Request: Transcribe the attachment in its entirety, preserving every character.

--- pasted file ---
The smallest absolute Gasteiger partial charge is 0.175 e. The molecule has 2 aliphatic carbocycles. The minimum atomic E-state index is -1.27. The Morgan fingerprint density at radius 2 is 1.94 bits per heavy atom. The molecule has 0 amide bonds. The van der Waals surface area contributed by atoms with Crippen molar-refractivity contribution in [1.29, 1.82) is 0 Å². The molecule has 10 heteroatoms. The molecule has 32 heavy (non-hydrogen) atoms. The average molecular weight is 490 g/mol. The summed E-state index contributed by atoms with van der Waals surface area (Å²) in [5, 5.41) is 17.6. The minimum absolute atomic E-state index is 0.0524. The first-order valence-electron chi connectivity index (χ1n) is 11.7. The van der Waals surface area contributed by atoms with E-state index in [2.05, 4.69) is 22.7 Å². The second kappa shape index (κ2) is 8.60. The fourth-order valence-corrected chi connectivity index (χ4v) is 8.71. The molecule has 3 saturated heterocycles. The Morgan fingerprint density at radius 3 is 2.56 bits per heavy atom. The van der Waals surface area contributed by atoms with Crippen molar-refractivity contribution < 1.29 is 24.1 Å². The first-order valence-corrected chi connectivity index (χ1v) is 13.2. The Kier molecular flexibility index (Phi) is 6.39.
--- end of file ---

The smallest absolute Gasteiger partial charge is 0.175 e. The molecule has 2 aliphatic carbocycles. The minimum atomic E-state index is -1.27. The Morgan fingerprint density at radius 2 is 1.94 bits per heavy atom. The molecule has 0 amide bonds. The van der Waals surface area contributed by atoms with Crippen molar-refractivity contribution in [1.29, 1.82) is 0 Å². The molecule has 10 heteroatoms. The molecule has 32 heavy (non-hydrogen) atoms. The average molecular weight is 490 g/mol. The summed E-state index contributed by atoms with van der Waals surface area (Å²) in [5, 5.41) is 17.6. The minimum absolute atomic E-state index is 0.0524. The first-order valence-electron chi connectivity index (χ1n) is 11.7. The van der Waals surface area contributed by atoms with E-state index in [2.05, 4.69) is 22.7 Å². The second kappa shape index (κ2) is 8.60. The fourth-order valence-corrected chi connectivity index (χ4v) is 8.71. The molecule has 3 saturated heterocycles. The Morgan fingerprint density at radius 3 is 2.56 bits per heavy atom. The van der Waals surface area contributed by atoms with Crippen molar-refractivity contribution < 1.29 is 24.1 Å². The first-order valence-corrected chi connectivity index (χ1v) is 13.2. The Kier molecular flexibility index (Phi) is 6.39.